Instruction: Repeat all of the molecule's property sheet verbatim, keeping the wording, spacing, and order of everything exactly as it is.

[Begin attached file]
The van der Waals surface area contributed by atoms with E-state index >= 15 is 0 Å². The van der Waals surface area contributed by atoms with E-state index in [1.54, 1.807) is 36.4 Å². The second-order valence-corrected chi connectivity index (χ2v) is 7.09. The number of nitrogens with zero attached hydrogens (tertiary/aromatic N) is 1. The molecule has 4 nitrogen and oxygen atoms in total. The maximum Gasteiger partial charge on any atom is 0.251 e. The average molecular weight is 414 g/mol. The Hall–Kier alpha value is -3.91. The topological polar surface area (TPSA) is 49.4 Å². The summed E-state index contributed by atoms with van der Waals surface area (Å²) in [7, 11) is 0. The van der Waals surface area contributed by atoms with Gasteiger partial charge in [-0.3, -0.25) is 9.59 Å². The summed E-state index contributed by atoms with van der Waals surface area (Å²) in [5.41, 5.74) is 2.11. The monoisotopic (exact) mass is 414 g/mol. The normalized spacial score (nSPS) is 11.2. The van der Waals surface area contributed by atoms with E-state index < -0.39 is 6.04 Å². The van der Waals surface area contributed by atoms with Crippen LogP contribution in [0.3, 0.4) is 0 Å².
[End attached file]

The van der Waals surface area contributed by atoms with E-state index >= 15 is 0 Å². The van der Waals surface area contributed by atoms with E-state index in [1.54, 1.807) is 36.4 Å². The second-order valence-corrected chi connectivity index (χ2v) is 7.09. The number of nitrogens with zero attached hydrogens (tertiary/aromatic N) is 1. The molecule has 4 nitrogen and oxygen atoms in total. The maximum Gasteiger partial charge on any atom is 0.251 e. The average molecular weight is 414 g/mol. The Hall–Kier alpha value is -3.91. The topological polar surface area (TPSA) is 49.4 Å². The summed E-state index contributed by atoms with van der Waals surface area (Å²) in [7, 11) is 0. The van der Waals surface area contributed by atoms with Gasteiger partial charge in [-0.3, -0.25) is 9.59 Å². The summed E-state index contributed by atoms with van der Waals surface area (Å²) in [5.41, 5.74) is 2.11. The monoisotopic (exact) mass is 414 g/mol. The normalized spacial score (nSPS) is 11.2. The van der Waals surface area contributed by atoms with E-state index < -0.39 is 6.04 Å². The van der Waals surface area contributed by atoms with Crippen LogP contribution in [0.3, 0.4) is 0 Å².